The best moments surprisingly enough feature their lead guitar, knowing when to use semi-melodic and vaguely heavy/thrash inspired technique at just the right moment, usually in the latter half of a song to segue into and build tension for climactic moments. 3:27 to the end of the title track is one of this year’s finest moments of death metal buildup and release, even finding a way to use a seemingly stock melodeath riff without becoming saccharine or biteless. For a band that captures the genuine ideals that classic 90’s death metal built itself on yet avoids worship or “cloning” while voicing them according to their own preferences and artistic inclinations, Gash have succeeded where innumerable others have merely become names to check off a list.
From Awareness to Creation
Red Wine Rites Records
Practically a recently discovered time capsule from 1990, this Italian technical death/thrash act is a frighteningly accurate picture of the first experiments in refined extremity. Taking riffs from the late 80’s period of post-Slayer/Kreator/Dark Angel madness and enhancing them with the sort of spidery fretboard witchery you’d expect from DBC’s Universe, Watchtower’s Control & Resistance, Deathrow‘s Deception Ignored, and maybe even a pinch of Mekong Delta and Voivod, Miscreance’s sound dwells at both the furthest ends of thrash and the origin of what would later become technical death metal. The former’s rhythmic onslaught rarely stretches on for too many bars, frequently giving away to the latter’s tendency for elaborating with colourful harmonies and layers of complex instrumentation.
While humble by today’s standards for prog, Miscreance are able to fit all kinds of neat little licks, fills, and bass riffs into these songs, taking a particularly more straightforward set of riffs and building on them with varying iterations of that core idea, balancing complexity against memorability with expert grace. Their songwriting is also excellently paced and brilling with enthusiasm and energy where more highbrow metal bands are trapped in sterility and tedium, not being afraid to really emphasize well oiled yet impressively vicious aggression when they need to though the production does make the guitar tone sound somewhat thin. Recommended for fans of second and third album Sadus, Human era Death, Hellwitch (sans blast beats), Obliveon, Atheist, Dragon (Poland) circa 1990 to 1991, and Ripper‘s recent output taken to extremes.
Black metal with a notable psychedelic bend, Australia’s currently on-hold Vyruden exemplify taking the scenic route with this genre yet not without appeal outside its borders. A warm and lightly grainy production job with excellent separation between all instruments contributes to a sound that’s strangely rocking in its approach and quite long winded in its organization. In spite of proggy aspirations, Vyruden’s sound is heavy on riffs whether it’s elongated melodies or shorter and more muscular phrases, making it feel somewhat more immediate than most genre practitioners. However these are arranged in lengthy structures that frequently break into spacier ringing chords and moments of trippy introspection. The contrast between those and the semi first wave black metal reminiscent parts can be a little jarring but other times, they segue into one another so smoothly you don’t really notice until a few minutes later. That’s simultaneously a weakness and a strength; the songs kind of just tumble into a giant ball of amorphousness and they arguably drag at a few moments but for others, there’ll be a fluidity in execution that’s rarely paired with such an earthy and surprisingly powerful attack. At times this sounds almost like simplified riffs from StarGazer‘s A Merging to the Boundless slowed down and played almost like a floatier His Majesty at the Swamp era Varathron after taking a couple of bong hits. It still has the genre’s bitter black heart yet at the same time the force it brings to bear feels almost distant, as if hidden beneath the surface of some great black bog. Not for everyone but an interesting listen regardless.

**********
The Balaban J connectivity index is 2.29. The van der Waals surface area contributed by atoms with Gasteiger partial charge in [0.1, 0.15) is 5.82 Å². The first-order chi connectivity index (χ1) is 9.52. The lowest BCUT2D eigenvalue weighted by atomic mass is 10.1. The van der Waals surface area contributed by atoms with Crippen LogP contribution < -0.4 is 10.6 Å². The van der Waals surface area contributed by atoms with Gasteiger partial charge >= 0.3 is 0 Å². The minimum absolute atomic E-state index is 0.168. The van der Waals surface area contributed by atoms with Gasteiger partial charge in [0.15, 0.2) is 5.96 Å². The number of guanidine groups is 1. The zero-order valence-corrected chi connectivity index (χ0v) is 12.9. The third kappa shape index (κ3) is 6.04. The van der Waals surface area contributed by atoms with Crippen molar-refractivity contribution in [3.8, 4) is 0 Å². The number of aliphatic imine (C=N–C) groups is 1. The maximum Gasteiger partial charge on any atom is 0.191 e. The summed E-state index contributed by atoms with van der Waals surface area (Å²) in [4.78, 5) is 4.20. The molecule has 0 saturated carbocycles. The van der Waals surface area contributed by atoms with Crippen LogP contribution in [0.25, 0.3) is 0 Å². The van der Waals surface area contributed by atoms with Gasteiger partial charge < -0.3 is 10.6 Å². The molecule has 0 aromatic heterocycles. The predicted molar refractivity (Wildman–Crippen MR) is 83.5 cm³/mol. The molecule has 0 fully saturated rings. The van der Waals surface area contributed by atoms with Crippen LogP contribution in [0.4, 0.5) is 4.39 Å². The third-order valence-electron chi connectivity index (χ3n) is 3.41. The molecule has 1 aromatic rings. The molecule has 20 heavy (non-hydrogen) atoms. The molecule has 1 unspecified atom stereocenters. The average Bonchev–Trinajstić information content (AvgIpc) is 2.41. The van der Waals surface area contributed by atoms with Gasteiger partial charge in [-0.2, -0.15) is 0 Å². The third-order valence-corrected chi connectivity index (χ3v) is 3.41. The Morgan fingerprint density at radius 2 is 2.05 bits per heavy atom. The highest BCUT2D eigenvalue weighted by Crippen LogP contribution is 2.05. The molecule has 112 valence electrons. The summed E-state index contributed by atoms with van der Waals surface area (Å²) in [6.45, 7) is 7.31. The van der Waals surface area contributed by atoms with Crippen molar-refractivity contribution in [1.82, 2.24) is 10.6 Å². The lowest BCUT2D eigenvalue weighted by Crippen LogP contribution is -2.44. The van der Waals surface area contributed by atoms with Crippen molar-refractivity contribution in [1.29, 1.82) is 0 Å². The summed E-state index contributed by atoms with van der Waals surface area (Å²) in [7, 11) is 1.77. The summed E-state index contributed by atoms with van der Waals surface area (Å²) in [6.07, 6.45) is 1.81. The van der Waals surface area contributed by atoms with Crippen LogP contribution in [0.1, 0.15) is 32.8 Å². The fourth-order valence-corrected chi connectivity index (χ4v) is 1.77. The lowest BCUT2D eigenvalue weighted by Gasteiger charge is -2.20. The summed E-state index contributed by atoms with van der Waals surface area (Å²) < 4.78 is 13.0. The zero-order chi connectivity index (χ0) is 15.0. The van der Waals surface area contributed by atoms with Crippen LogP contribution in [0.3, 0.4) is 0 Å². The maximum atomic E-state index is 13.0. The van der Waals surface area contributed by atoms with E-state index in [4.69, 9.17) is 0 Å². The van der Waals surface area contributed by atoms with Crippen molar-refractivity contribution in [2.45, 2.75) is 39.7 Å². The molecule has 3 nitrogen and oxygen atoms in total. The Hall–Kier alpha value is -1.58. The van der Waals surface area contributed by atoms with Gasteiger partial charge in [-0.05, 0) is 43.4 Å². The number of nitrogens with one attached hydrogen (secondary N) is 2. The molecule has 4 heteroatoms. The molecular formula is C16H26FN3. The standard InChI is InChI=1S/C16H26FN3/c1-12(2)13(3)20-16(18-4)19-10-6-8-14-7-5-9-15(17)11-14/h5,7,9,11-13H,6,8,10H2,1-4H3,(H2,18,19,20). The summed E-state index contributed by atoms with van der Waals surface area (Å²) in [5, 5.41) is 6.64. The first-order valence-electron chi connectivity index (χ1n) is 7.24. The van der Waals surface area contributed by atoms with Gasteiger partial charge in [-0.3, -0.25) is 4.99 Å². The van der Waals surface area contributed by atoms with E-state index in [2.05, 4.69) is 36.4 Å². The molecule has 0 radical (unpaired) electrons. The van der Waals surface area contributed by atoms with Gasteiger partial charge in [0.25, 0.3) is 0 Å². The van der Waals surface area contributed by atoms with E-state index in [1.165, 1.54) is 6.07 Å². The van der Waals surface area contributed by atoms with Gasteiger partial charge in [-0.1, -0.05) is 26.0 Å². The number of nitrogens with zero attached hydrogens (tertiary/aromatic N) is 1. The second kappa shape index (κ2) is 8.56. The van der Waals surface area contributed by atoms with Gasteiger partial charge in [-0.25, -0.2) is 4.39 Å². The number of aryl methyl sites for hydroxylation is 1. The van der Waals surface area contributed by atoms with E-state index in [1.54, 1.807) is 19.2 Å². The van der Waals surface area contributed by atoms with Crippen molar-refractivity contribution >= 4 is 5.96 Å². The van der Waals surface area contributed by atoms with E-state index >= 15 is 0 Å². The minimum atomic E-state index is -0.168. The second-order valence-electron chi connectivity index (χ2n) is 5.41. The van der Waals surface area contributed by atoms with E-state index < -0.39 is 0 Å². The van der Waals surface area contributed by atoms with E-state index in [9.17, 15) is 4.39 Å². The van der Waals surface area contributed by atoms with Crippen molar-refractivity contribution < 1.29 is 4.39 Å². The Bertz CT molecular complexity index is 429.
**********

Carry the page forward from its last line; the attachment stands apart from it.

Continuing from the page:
In spite of its title, this release is long enough to be an album at nearly 40 minutes long and save for its almost live-take production job, it’s both ambitious and surprisingly well written. Playing an avant-prog variant of death/doom, the sort that leans moreso on the “death” side of the spectrum, Epitaphe manage to create a variant of this subgenre that’s at once epic and sweeping in scope yet otherworldly and abstract. The first track opens with a blitzing fury of blackened impiety arrangements over refreshingly involved drummer, gradually moving towards sparse ringing chords. It would normally be boring if not for the subtle ways the drumming varies itself to accent such minimalist guitar work, subtly hinting at approaching thematic changes. In this case, it’s a simple guitar lead that morphs into a wailing solo over that mutates into an intensifying and nearly cacophonous burst of desperation. They even manage to fit an almost Berlin School style ambient effect over a fading guitar harmony near the end. The other two songs aren’t any less unusual, digging further into semi-ambient soundscapes and towering black metal style arrangements. While the attention span needed is immense (the ending track is just a little under 18 minutes), they always find creative ways to ensure every part of a composition is playing a specific role. After hearing Ghoulgotha broke up, I’ll say that this young French act is our current best hope for ruthlessly unusual death/doom refusing to be tied down to both the conventions and stereotypes of a subgenre. Highly recommended not only for fans of that band but also Dark Millennium, The Chasm, Mitochondrion, Babylon Sad, and even more experimental and eldritch bands such as Zealotry, Undersave, and Blood Incantation.
Cover image courtesy of Nekronikon.